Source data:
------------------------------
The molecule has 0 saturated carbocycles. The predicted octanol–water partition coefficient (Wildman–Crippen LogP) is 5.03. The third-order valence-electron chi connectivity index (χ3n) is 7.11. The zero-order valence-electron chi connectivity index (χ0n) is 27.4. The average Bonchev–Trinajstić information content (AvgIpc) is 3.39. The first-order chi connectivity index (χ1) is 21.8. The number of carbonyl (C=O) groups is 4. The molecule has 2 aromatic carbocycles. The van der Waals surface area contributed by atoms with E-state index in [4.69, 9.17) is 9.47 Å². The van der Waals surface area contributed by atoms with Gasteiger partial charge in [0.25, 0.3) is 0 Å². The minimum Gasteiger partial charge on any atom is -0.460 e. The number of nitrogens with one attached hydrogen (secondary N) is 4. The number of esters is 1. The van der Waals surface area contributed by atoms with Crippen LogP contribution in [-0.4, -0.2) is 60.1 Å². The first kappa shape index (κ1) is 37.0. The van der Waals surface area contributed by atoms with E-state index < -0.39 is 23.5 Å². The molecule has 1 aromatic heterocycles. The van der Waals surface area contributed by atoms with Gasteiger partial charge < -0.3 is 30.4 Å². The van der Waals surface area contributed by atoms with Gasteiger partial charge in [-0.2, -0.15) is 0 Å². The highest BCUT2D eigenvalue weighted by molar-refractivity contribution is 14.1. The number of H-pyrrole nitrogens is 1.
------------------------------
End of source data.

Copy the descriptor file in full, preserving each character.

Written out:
The molecule has 0 saturated carbocycles. The predicted octanol–water partition coefficient (Wildman–Crippen LogP) is 5.03. The third-order valence-electron chi connectivity index (χ3n) is 7.11. The zero-order valence-electron chi connectivity index (χ0n) is 27.4. The average Bonchev–Trinajstić information content (AvgIpc) is 3.39. The first-order chi connectivity index (χ1) is 21.8. The number of carbonyl (C=O) groups is 4. The molecule has 2 aromatic carbocycles. The van der Waals surface area contributed by atoms with E-state index in [4.69, 9.17) is 9.47 Å². The van der Waals surface area contributed by atoms with Gasteiger partial charge in [0.25, 0.3) is 0 Å². The minimum Gasteiger partial charge on any atom is -0.460 e. The number of nitrogens with one attached hydrogen (secondary N) is 4. The number of esters is 1. The van der Waals surface area contributed by atoms with Crippen LogP contribution in [-0.4, -0.2) is 60.1 Å². The first kappa shape index (κ1) is 37.0. The van der Waals surface area contributed by atoms with E-state index < -0.39 is 23.5 Å². The molecule has 1 aromatic heterocycles. The van der Waals surface area contributed by atoms with Gasteiger partial charge < -0.3 is 30.4 Å². The van der Waals surface area contributed by atoms with Gasteiger partial charge in [-0.2, -0.15) is 0 Å². The highest BCUT2D eigenvalue weighted by molar-refractivity contribution is 14.1. The number of H-pyrrole nitrogens is 1.